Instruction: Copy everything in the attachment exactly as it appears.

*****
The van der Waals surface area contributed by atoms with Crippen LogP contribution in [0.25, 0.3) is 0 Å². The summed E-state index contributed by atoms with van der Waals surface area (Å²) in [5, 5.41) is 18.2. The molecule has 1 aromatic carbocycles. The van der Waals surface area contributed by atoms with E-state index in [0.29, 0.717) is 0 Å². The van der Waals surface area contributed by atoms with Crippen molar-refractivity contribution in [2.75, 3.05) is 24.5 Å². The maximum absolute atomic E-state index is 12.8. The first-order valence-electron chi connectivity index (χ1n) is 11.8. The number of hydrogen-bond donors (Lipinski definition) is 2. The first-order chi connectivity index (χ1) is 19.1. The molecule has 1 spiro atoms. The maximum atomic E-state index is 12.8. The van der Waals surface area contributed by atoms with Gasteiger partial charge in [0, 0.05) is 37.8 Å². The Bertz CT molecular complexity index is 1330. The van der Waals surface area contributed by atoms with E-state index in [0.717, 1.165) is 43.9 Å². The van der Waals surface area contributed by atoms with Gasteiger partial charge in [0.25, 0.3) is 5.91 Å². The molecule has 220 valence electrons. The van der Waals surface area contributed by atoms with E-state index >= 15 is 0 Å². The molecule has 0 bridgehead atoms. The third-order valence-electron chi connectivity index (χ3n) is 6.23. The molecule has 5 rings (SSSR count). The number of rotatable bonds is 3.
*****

The van der Waals surface area contributed by atoms with Crippen LogP contribution in [0.25, 0.3) is 0 Å². The summed E-state index contributed by atoms with van der Waals surface area (Å²) in [5, 5.41) is 18.2. The molecule has 1 aromatic carbocycles. The van der Waals surface area contributed by atoms with E-state index in [0.29, 0.717) is 0 Å². The van der Waals surface area contributed by atoms with Crippen molar-refractivity contribution in [2.75, 3.05) is 24.5 Å². The maximum absolute atomic E-state index is 12.8. The first-order valence-electron chi connectivity index (χ1n) is 11.8. The number of hydrogen-bond donors (Lipinski definition) is 2. The first-order chi connectivity index (χ1) is 19.1. The molecule has 1 spiro atoms. The maximum atomic E-state index is 12.8. The van der Waals surface area contributed by atoms with Gasteiger partial charge in [0, 0.05) is 37.8 Å². The Bertz CT molecular complexity index is 1330. The van der Waals surface area contributed by atoms with E-state index in [0.717, 1.165) is 43.9 Å². The van der Waals surface area contributed by atoms with Gasteiger partial charge in [0.25, 0.3) is 5.91 Å². The molecule has 220 valence electrons. The van der Waals surface area contributed by atoms with E-state index >= 15 is 0 Å². The molecule has 0 bridgehead atoms. The third-order valence-electron chi connectivity index (χ3n) is 6.23. The molecule has 5 rings (SSSR count). The number of rotatable bonds is 3.